Taylor Chorney

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The 25 most important players for the Caps: No. 20 Taylor Chorney

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The 25 most important players for the Caps: No. 20 Taylor Chorney

Every player on an NHL team plays a role.

Some play bigger roles than others.

In the coming weeks, Tarik El-Bashir and JJ Regan will rank the 25 most important players in the Caps’ organization, from least to most important, weighing factors such as past production, future potential and intangibles. 

Today’s player: No. 20 Taylor Chorney.

RELATED: 2017-18 CAPITALS SEASON PREVIEW SERIES

One of the more interesting storylines during training camp is going to be the battle along the blue line and where everyone, particularly a veteran like Chorney, fits into the plan as the Caps skew a bit younger.

The top pair is easy to figure out; it’ll be Dmitry Orlov and Matt Niskanen.

After that, it gets a little more interesting.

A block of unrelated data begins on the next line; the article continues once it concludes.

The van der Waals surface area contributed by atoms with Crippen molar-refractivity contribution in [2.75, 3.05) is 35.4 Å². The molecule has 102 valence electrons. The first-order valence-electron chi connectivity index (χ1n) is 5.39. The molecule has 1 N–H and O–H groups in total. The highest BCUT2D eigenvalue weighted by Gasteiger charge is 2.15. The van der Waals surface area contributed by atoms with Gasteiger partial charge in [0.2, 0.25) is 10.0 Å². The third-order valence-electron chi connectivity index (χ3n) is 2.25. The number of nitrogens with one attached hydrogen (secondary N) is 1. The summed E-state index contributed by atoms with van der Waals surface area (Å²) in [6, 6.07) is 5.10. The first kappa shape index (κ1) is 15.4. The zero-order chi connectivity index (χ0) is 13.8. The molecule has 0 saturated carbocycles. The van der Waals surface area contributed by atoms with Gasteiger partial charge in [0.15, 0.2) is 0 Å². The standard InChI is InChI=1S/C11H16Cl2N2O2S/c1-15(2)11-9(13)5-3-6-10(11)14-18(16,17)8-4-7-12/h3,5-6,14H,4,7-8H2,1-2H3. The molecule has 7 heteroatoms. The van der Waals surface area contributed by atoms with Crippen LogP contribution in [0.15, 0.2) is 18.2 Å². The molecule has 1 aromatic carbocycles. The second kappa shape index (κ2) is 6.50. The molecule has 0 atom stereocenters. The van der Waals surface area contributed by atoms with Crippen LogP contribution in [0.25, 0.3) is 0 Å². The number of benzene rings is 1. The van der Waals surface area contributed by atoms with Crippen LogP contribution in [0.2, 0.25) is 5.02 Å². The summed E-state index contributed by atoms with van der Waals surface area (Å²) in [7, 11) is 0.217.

John Carlson will be on the second pair, perhaps with Aaron Ness.

If that's how things shake out, it would make sense to have Brooks Orpik anchor the third pair, especially if the No. 6 spot goes to a rookie since they'd surely benefit from the steady hand of a soon-to-be 37-year-old.

But will that spot go to a youngster like Christian Djoos, Madison Bowey or someone else? 

Or will it go to Chorney, a 30-year-old who's appeared in 141 NHL games spread over eight seasons for four clubs?

The Caps anticipate that Djoos and Bowey are closer to being NHL-ready than their other defenseman prospects.

Djoos lit up the AHL last season to the tune of 58 points in 66 games and the team needs to replace some offense. Bowey, meanwhile, has the look of a promising two-way defenseman.

But here’s the drawback—and where Chorney, in my opinion, fits into the equation.

Neither Djoos nor Bowey have done it yet. And until they do, no one can be 100-percent sure they’re completely ready to handle the everyday duties that the NHL demands. 

Chorney, to that end, has a significant advantage in experience, at a position where it matters a lot. He appeared in 18 games last season and a career-high 55 games the year before, also with the Caps.